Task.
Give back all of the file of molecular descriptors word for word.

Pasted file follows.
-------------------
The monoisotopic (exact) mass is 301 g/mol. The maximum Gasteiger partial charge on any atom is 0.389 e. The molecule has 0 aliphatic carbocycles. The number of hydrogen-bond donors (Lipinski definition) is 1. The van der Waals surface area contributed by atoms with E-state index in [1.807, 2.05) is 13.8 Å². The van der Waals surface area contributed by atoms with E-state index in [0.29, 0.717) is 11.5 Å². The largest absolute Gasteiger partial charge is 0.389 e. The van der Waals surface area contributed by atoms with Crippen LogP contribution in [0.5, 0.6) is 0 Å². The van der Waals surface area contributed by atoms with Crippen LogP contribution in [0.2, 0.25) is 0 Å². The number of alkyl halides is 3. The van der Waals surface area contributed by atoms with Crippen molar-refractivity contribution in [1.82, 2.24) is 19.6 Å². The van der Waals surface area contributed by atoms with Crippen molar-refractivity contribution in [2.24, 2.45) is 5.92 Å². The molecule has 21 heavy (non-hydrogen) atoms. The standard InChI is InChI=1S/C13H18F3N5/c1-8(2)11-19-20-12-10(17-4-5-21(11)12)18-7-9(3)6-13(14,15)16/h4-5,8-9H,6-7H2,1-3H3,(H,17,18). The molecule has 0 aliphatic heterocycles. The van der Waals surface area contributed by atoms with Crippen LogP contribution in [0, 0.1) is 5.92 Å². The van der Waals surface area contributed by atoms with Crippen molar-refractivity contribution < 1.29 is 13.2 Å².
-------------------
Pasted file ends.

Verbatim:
The monoisotopic (exact) mass is 301 g/mol. The maximum Gasteiger partial charge on any atom is 0.389 e. The molecule has 0 aliphatic carbocycles. The number of hydrogen-bond donors (Lipinski definition) is 1. The van der Waals surface area contributed by atoms with E-state index in [1.807, 2.05) is 13.8 Å². The van der Waals surface area contributed by atoms with E-state index in [0.29, 0.717) is 11.5 Å². The largest absolute Gasteiger partial charge is 0.389 e. The van der Waals surface area contributed by atoms with Crippen LogP contribution in [0.5, 0.6) is 0 Å². The van der Waals surface area contributed by atoms with Crippen LogP contribution in [0.2, 0.25) is 0 Å². The number of alkyl halides is 3. The van der Waals surface area contributed by atoms with Crippen molar-refractivity contribution in [1.82, 2.24) is 19.6 Å². The van der Waals surface area contributed by atoms with Crippen molar-refractivity contribution in [2.24, 2.45) is 5.92 Å². The molecule has 21 heavy (non-hydrogen) atoms. The standard InChI is InChI=1S/C13H18F3N5/c1-8(2)11-19-20-12-10(17-4-5-21(11)12)18-7-9(3)6-13(14,15)16/h4-5,8-9H,6-7H2,1-3H3,(H,17,18). The molecule has 0 aliphatic heterocycles. The van der Waals surface area contributed by atoms with Crippen LogP contribution in [0, 0.1) is 5.92 Å². The van der Waals surface area contributed by atoms with Crippen molar-refractivity contribution < 1.29 is 13.2 Å².